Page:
MTBE may not be only chemical to worry about
While the first year of a ban on certain types of watercraft motors has reduced the presence of MTBE and other gasoline compounds in Lake Tahoe, researcher Glenn Miller says there still may be pollution problems associated with boating.
The reason is PAH, polycyclic aromatic hydrocarbons. It is a large, toxic hydrocarbon molecule produced during combustion. Even the new generation of quieter, fuel-injected engines that comply with the ban don’t fully burn PAH.
It is unknown whether concentrations of PAH in Tahoe and other area lakes are enough to harm aquatic life. Further research on the molecule is planned.
“In the next five years, we will have a better idea of what the ecological and human impact of these substances are, and they will be regulated appropriately,” said Miller, director of the University of Nevada, Reno’s Center for Environmental Sciences and Engineering.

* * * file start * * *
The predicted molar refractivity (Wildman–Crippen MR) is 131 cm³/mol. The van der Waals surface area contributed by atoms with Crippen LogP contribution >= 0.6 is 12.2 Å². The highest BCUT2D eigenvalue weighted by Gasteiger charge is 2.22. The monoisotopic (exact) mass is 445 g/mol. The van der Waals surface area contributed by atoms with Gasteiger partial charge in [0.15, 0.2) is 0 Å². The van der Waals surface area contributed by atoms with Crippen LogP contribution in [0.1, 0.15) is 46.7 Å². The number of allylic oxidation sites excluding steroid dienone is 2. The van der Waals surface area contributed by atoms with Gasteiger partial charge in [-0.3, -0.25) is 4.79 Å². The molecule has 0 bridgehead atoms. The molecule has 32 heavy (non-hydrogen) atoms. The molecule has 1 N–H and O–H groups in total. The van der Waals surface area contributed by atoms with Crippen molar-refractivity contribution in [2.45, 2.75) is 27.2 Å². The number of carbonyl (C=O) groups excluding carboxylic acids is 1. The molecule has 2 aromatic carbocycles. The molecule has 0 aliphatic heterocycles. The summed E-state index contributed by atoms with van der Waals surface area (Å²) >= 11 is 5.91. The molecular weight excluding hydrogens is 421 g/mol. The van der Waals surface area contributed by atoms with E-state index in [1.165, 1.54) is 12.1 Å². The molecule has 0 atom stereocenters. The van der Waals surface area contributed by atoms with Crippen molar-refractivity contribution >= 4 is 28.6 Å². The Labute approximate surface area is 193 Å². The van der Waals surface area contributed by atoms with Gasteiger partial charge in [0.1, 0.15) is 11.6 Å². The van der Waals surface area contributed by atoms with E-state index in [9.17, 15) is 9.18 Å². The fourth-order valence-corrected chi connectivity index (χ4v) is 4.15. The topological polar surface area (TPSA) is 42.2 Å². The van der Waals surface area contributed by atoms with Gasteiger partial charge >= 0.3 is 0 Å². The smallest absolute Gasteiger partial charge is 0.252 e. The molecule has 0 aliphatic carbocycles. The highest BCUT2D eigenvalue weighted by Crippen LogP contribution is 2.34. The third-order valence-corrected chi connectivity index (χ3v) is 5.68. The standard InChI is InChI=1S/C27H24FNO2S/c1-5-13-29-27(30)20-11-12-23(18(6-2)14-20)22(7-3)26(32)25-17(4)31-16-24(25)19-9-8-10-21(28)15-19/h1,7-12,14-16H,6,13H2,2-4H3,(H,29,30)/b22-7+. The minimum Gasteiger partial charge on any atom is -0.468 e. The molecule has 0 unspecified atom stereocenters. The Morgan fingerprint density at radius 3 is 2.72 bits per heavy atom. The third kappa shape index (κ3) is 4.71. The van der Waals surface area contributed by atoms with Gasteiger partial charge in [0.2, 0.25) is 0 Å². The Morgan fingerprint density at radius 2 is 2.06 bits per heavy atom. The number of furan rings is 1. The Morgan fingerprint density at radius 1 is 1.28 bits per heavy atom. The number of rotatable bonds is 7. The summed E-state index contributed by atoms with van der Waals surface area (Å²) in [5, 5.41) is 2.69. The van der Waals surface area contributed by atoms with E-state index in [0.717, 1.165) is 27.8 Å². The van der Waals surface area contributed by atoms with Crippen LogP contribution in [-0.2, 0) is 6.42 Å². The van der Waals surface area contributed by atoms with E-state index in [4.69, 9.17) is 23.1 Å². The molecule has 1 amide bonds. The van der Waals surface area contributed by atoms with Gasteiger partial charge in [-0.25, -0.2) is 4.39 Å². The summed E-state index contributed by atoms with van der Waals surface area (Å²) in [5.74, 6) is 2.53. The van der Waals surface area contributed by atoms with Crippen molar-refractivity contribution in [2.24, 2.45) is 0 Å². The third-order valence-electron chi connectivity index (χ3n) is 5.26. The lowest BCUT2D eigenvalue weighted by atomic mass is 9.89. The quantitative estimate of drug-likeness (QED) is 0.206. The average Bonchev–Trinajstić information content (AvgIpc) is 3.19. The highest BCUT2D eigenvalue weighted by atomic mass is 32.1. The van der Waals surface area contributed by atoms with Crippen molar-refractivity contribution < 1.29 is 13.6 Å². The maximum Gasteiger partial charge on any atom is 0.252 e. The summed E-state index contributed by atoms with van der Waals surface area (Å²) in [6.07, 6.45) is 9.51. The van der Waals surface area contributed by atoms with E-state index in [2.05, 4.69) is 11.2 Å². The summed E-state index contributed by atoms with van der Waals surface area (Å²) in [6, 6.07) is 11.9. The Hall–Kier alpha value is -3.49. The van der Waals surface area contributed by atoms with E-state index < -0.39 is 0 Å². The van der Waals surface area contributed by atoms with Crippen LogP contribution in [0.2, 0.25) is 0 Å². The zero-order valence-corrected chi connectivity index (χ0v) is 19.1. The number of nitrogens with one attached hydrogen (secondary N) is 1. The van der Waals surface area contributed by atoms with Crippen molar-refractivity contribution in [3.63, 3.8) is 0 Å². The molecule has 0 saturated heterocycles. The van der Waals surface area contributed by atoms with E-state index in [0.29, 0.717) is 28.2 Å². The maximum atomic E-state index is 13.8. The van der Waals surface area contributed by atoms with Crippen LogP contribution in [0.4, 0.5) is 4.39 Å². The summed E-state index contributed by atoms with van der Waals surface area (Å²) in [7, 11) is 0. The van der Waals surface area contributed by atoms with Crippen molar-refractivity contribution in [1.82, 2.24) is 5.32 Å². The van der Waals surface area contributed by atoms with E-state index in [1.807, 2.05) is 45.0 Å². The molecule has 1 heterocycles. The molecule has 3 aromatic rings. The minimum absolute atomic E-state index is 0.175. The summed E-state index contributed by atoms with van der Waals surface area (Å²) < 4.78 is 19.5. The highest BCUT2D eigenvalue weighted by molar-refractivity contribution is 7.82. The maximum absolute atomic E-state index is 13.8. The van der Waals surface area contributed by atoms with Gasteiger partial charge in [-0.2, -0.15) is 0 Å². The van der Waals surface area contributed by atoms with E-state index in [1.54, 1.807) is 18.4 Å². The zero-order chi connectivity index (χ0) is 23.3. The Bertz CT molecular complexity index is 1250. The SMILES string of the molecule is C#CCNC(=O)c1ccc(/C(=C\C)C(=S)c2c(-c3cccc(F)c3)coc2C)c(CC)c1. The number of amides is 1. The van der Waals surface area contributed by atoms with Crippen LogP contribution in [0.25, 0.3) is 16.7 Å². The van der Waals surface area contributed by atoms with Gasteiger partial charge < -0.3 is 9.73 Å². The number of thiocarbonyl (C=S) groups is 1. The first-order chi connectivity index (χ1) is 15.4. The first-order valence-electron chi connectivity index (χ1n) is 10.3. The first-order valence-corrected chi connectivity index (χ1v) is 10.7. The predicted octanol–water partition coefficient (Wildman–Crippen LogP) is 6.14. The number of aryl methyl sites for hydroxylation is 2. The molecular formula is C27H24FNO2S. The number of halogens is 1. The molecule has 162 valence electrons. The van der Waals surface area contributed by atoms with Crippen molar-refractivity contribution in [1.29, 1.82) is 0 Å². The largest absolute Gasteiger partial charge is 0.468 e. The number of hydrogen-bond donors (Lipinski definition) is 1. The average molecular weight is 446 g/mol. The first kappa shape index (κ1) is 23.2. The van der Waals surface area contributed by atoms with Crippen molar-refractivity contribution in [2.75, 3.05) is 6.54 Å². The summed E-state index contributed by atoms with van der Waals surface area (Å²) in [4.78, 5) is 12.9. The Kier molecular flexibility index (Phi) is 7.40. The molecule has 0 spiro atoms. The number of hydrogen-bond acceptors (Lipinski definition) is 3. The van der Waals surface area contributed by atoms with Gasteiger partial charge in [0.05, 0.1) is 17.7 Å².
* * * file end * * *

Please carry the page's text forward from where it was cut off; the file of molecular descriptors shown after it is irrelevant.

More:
PAH molecules are not soluble in water and are harmful to aquatic life. PAH toxicity increases when sunlight hits the molecules. In a lake as clear as Tahoe, where sunlight can penetrate deep into the water, that makes PAH even more of a concern.
“I would not be surprised if there were increasing restrictions on two-cycle engines due to emissions of combustion products, particularly PAH,” Miller said.
The Tahoe Regional Planning Agency’s ban went into effect June 1, eliminating most of the engines powering Jet Skis and personal watercraft. TRPA and research officials claim two-stroke engines cause more pollution than other engine types, dumping about a quarter of their fuel into the water unburned.
Researchers reported last month that MTBE and toluene, a compound often used as an indicator for other gasoline contaminants, had been reduced 50 percent in many places, and sometimes as much as 90 percent.
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